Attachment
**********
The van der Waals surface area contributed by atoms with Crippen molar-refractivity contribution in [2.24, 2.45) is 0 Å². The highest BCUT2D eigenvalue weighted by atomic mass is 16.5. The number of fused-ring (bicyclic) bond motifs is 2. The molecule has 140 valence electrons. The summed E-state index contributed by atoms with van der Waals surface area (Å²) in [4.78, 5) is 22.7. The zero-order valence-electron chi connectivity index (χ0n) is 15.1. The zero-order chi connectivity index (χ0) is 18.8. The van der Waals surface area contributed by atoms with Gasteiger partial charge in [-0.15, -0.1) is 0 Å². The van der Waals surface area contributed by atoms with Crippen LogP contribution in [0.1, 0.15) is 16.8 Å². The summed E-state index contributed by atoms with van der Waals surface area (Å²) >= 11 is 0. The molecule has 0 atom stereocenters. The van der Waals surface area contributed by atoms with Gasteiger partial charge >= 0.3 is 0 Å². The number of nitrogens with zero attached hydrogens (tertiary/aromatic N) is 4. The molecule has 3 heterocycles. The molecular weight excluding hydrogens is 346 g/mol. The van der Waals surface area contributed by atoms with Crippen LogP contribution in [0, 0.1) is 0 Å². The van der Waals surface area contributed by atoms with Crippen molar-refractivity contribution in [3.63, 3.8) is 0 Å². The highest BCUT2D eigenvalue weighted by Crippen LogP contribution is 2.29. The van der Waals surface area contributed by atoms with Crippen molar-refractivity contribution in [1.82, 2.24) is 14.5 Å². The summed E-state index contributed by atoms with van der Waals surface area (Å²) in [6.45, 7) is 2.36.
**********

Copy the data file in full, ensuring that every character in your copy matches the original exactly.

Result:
The van der Waals surface area contributed by atoms with Crippen molar-refractivity contribution in [2.24, 2.45) is 0 Å². The highest BCUT2D eigenvalue weighted by atomic mass is 16.5. The number of fused-ring (bicyclic) bond motifs is 2. The molecule has 140 valence electrons. The summed E-state index contributed by atoms with van der Waals surface area (Å²) in [4.78, 5) is 22.7. The zero-order valence-electron chi connectivity index (χ0n) is 15.1. The zero-order chi connectivity index (χ0) is 18.8. The van der Waals surface area contributed by atoms with Gasteiger partial charge in [-0.15, -0.1) is 0 Å². The van der Waals surface area contributed by atoms with Crippen LogP contribution in [0.1, 0.15) is 16.8 Å². The summed E-state index contributed by atoms with van der Waals surface area (Å²) >= 11 is 0. The molecule has 0 atom stereocenters. The van der Waals surface area contributed by atoms with Gasteiger partial charge >= 0.3 is 0 Å². The number of nitrogens with zero attached hydrogens (tertiary/aromatic N) is 4. The molecule has 3 heterocycles. The molecular weight excluding hydrogens is 346 g/mol. The van der Waals surface area contributed by atoms with Crippen LogP contribution in [0, 0.1) is 0 Å². The van der Waals surface area contributed by atoms with Crippen molar-refractivity contribution in [3.63, 3.8) is 0 Å². The highest BCUT2D eigenvalue weighted by Crippen LogP contribution is 2.29. The van der Waals surface area contributed by atoms with Crippen molar-refractivity contribution in [1.82, 2.24) is 14.5 Å². The summed E-state index contributed by atoms with van der Waals surface area (Å²) in [6.45, 7) is 2.36.